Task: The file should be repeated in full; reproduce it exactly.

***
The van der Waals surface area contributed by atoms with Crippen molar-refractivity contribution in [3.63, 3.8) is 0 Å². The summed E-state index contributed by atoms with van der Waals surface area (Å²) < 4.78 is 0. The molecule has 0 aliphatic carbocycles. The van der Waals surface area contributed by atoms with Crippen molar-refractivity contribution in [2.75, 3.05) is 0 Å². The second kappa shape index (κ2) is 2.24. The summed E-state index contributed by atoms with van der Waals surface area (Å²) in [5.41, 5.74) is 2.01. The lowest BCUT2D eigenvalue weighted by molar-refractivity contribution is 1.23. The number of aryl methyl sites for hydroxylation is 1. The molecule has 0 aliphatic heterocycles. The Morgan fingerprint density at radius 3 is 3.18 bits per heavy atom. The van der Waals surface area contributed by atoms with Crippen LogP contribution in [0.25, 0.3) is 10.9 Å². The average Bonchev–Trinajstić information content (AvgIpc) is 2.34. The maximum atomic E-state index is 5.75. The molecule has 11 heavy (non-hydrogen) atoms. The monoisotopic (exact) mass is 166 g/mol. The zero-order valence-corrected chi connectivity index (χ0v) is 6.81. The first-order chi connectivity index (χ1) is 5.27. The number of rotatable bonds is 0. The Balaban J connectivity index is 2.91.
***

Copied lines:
The van der Waals surface area contributed by atoms with Crippen molar-refractivity contribution in [3.63, 3.8) is 0 Å². The summed E-state index contributed by atoms with van der Waals surface area (Å²) < 4.78 is 0. The molecule has 0 aliphatic carbocycles. The van der Waals surface area contributed by atoms with Crippen molar-refractivity contribution in [2.75, 3.05) is 0 Å². The second kappa shape index (κ2) is 2.24. The summed E-state index contributed by atoms with van der Waals surface area (Å²) in [5.41, 5.74) is 2.01. The lowest BCUT2D eigenvalue weighted by molar-refractivity contribution is 1.23. The number of aryl methyl sites for hydroxylation is 1. The molecule has 0 aliphatic heterocycles. The Morgan fingerprint density at radius 3 is 3.18 bits per heavy atom. The van der Waals surface area contributed by atoms with Crippen LogP contribution in [0.25, 0.3) is 10.9 Å². The average Bonchev–Trinajstić information content (AvgIpc) is 2.34. The maximum atomic E-state index is 5.75. The molecule has 11 heavy (non-hydrogen) atoms. The monoisotopic (exact) mass is 166 g/mol. The zero-order valence-corrected chi connectivity index (χ0v) is 6.81. The first-order chi connectivity index (χ1) is 5.27. The number of rotatable bonds is 0. The Balaban J connectivity index is 2.91.